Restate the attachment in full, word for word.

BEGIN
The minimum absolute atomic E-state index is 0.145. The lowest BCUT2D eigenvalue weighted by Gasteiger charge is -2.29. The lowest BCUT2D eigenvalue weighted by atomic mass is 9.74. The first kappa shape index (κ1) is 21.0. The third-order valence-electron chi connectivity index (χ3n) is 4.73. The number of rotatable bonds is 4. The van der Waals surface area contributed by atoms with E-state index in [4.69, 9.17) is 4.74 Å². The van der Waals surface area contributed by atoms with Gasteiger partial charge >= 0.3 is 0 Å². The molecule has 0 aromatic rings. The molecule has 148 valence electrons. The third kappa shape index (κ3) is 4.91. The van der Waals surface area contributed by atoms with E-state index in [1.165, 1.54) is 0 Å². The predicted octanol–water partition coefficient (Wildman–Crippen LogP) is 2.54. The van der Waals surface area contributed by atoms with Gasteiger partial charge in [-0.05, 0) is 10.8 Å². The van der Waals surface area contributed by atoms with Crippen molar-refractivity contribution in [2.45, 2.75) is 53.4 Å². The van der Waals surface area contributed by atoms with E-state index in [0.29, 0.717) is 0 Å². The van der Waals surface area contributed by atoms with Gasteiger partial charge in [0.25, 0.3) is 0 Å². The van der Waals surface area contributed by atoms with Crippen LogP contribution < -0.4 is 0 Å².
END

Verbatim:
The minimum absolute atomic E-state index is 0.145. The lowest BCUT2D eigenvalue weighted by Gasteiger charge is -2.29. The lowest BCUT2D eigenvalue weighted by atomic mass is 9.74. The first kappa shape index (κ1) is 21.0. The third-order valence-electron chi connectivity index (χ3n) is 4.73. The number of rotatable bonds is 4. The van der Waals surface area contributed by atoms with E-state index in [4.69, 9.17) is 4.74 Å². The van der Waals surface area contributed by atoms with Gasteiger partial charge >= 0.3 is 0 Å². The molecule has 0 aromatic rings. The molecule has 148 valence electrons. The third kappa shape index (κ3) is 4.91. The van der Waals surface area contributed by atoms with E-state index in [1.165, 1.54) is 0 Å². The predicted octanol–water partition coefficient (Wildman–Crippen LogP) is 2.54. The van der Waals surface area contributed by atoms with Gasteiger partial charge in [-0.05, 0) is 10.8 Å². The van der Waals surface area contributed by atoms with Crippen molar-refractivity contribution in [2.45, 2.75) is 53.4 Å². The van der Waals surface area contributed by atoms with E-state index in [0.29, 0.717) is 0 Å². The van der Waals surface area contributed by atoms with Gasteiger partial charge in [0.25, 0.3) is 0 Å². The van der Waals surface area contributed by atoms with Crippen LogP contribution < -0.4 is 0 Å².